Parents naturally tend to think that since they love their children equally it makes sense to set up an estate plan that distributes assets equally. As some Kent business owners may have already considered, equal distribution of estate assets may not necessarily lead to desirable results when the bulk of the estate consists of illiquid business assets. An equal distribution of business interests among heirs may instill resentment in those who have played an active role in building the business toward those who have demonstrated less interest.
There are a number of different ways for business owners to address business succession through estate planning, but one easy approach involves simply purchasing life insurance that can be used to equalize estate distribution while passing on business assets only to those heirs with the desire to maintain operations.
For example, a family that wants to make sure the entire interest in a business passes to one of two children could purchase a life insurance policy that will pay out an equal amount to the other child upon the parents' deaths. If the business assets amount to $1 million, a policy of equal value allows for an equitable gift to the child who will not be receiving any interest in the business. The child with an interest in the family business receives appropriate recognition and neither child has cause to resent the distribution of business assets.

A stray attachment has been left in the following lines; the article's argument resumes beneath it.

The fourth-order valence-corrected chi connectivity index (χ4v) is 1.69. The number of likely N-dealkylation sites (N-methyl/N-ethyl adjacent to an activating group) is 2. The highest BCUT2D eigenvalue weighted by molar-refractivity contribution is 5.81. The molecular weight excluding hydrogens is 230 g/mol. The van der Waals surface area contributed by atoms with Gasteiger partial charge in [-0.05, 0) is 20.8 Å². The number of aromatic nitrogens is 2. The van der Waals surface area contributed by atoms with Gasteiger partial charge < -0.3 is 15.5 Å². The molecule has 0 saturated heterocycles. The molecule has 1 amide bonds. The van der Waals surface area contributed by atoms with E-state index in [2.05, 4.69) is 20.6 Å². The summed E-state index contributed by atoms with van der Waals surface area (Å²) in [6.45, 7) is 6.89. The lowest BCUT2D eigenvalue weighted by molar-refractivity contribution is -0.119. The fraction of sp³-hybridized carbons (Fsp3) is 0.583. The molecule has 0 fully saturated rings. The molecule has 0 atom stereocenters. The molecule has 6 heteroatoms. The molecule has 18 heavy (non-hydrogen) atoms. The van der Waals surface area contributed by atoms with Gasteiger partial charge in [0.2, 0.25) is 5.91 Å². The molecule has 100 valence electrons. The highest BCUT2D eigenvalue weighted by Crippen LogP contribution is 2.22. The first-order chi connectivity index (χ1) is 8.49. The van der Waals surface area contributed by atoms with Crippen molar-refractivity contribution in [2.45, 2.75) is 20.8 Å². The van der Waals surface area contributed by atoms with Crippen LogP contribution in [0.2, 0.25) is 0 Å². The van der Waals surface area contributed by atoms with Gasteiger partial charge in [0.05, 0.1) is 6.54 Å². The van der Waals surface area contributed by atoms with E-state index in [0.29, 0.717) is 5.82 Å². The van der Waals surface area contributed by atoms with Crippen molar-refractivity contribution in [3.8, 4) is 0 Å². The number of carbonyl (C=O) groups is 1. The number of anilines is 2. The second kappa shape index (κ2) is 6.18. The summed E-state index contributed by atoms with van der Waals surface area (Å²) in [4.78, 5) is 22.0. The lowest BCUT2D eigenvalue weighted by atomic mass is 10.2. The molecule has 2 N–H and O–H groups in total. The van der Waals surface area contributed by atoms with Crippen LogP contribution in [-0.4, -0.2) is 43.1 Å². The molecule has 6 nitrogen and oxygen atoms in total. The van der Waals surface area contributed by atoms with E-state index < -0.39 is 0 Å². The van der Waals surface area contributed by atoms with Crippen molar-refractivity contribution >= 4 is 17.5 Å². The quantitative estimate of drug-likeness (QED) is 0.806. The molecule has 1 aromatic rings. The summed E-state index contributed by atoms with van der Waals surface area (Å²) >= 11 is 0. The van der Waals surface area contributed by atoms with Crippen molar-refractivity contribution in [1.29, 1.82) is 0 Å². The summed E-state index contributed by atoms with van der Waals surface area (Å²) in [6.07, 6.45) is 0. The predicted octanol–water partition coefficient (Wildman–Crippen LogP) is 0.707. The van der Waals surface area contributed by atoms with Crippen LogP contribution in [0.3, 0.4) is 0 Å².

Different family situations may require more elaborate arrangements, but the basic principle can be adapted to address a wide range of circumstances and estate planning goals. In some cases, the establishment of a trust to receive life insurance proceeds can provide inheritance tax advantages and help avoid some of the complexity of probate proceedings. An experienced estate planning attorney can help Washington business owners assess the alternatives to equitably divide their estates and support the continuation of a family legacy.
Source: Forbes, "Inheritance Equalization: Planning ahead now to reduce the burden for your kids later," Steve Parrish, Jan. 16, 2013